903 Ponce de Leon Avenue
Miramar, Puerto Rico
Antonin Nechodoma, 1917
The residence that Nechodoma designed for wealthy businessman William Korber in 1919 was one of his greatest residential commisssions. In 1950 it was purchased by the Jewish community for use as a synogogue and was badly remodeled, leaving only traces of its former splendor.
The design of this building reveals Nechodoma's genius as well as his perplexing flaws. For the Korber residence he blatantly plagiarized Wright’s Dana House, going so far as to trace much of his presentation drawing directly from Wright's Wasmuth portfolio. The similarities to the Dana house are excruciating, and yet the differences show Nechodoma’s true architectural brilliance. Why a man of such talents should resort to such lax improbity is an enigma that will likely never be solved. Nechodoma cribbed Frank Lloyd Wright’s Prairie designs for several of his other Puerto Rican residences. He also freely copied several non-Prairie School buildings that he observed in Jacksonville, Florida, where he worked for a year after fleeing his home in Chicago in 1905 in scandal.
Although the bones for the facade of the Korber residence were Wright’s, its flesh was purely Nechodoma's. Eschewing the somber earth tones of Midwestern prairie, Nechodoma unleashed his tropical pallette with outrageously colorful bas-relief tile, art glass windows, and opalescent glass mosaics, both inside and out. The interior was filled with ornate mahogany trim with colorful glass insets.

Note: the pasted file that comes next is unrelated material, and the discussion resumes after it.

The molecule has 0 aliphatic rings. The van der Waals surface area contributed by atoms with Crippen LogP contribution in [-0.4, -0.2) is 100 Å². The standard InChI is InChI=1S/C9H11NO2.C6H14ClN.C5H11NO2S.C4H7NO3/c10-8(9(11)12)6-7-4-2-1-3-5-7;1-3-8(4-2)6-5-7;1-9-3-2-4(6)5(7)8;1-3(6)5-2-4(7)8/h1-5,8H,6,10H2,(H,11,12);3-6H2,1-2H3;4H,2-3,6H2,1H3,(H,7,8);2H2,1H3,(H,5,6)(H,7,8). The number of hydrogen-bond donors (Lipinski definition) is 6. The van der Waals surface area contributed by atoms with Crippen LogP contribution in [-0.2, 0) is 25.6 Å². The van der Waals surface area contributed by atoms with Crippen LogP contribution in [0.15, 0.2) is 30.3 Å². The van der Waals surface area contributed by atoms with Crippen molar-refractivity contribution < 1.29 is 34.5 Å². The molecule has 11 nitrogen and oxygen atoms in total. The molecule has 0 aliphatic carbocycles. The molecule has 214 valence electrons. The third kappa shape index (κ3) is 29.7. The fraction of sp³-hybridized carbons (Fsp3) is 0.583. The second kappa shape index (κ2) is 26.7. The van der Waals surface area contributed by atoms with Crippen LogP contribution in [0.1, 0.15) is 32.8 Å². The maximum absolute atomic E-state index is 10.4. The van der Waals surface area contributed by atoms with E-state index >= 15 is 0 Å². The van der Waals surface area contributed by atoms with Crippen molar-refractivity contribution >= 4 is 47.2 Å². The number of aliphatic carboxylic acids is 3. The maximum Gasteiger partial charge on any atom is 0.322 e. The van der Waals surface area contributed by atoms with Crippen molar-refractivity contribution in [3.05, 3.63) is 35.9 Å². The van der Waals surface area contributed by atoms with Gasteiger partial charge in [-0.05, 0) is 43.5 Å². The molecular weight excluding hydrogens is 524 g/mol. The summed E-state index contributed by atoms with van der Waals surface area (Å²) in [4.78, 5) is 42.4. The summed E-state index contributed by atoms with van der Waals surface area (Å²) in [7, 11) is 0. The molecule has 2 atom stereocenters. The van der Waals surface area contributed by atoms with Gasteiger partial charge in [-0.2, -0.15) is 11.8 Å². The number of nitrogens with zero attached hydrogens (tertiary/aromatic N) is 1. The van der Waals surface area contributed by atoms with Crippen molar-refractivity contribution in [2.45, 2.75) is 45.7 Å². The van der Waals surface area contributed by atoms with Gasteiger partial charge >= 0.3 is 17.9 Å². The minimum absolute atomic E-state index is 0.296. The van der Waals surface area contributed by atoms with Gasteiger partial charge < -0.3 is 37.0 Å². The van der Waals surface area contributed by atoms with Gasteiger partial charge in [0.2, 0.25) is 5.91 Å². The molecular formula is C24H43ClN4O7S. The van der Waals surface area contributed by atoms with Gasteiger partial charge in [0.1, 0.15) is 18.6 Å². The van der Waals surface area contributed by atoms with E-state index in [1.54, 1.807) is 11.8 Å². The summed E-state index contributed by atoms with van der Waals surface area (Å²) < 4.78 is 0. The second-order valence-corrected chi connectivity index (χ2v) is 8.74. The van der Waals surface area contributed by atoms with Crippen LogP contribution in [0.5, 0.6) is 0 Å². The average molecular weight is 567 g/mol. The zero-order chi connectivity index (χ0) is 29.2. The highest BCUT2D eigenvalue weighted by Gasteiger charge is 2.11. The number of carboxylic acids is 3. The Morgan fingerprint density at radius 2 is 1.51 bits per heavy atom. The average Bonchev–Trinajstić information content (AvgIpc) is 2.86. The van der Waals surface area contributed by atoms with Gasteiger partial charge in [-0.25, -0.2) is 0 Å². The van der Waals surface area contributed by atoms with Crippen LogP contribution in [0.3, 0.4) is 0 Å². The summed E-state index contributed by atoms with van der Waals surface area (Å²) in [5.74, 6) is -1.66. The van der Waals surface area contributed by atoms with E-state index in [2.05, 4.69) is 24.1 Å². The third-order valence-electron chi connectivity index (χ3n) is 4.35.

Now all of this central living space of the Korber house has been removed to serve as a sanctuary. The outstanding Prairie School stained glass in the large windows of the main facade has been removed (and is rumored to be stored in the basement).
Color photos by Wayne W. Wood. Bottom photo by Gil Amiaga.
• Thomas S. Marvel.: Antonin Nechodoma: The Prairie School in the Caribbean. Gainesville, Florida: University Press of Florida, 1994.
• • •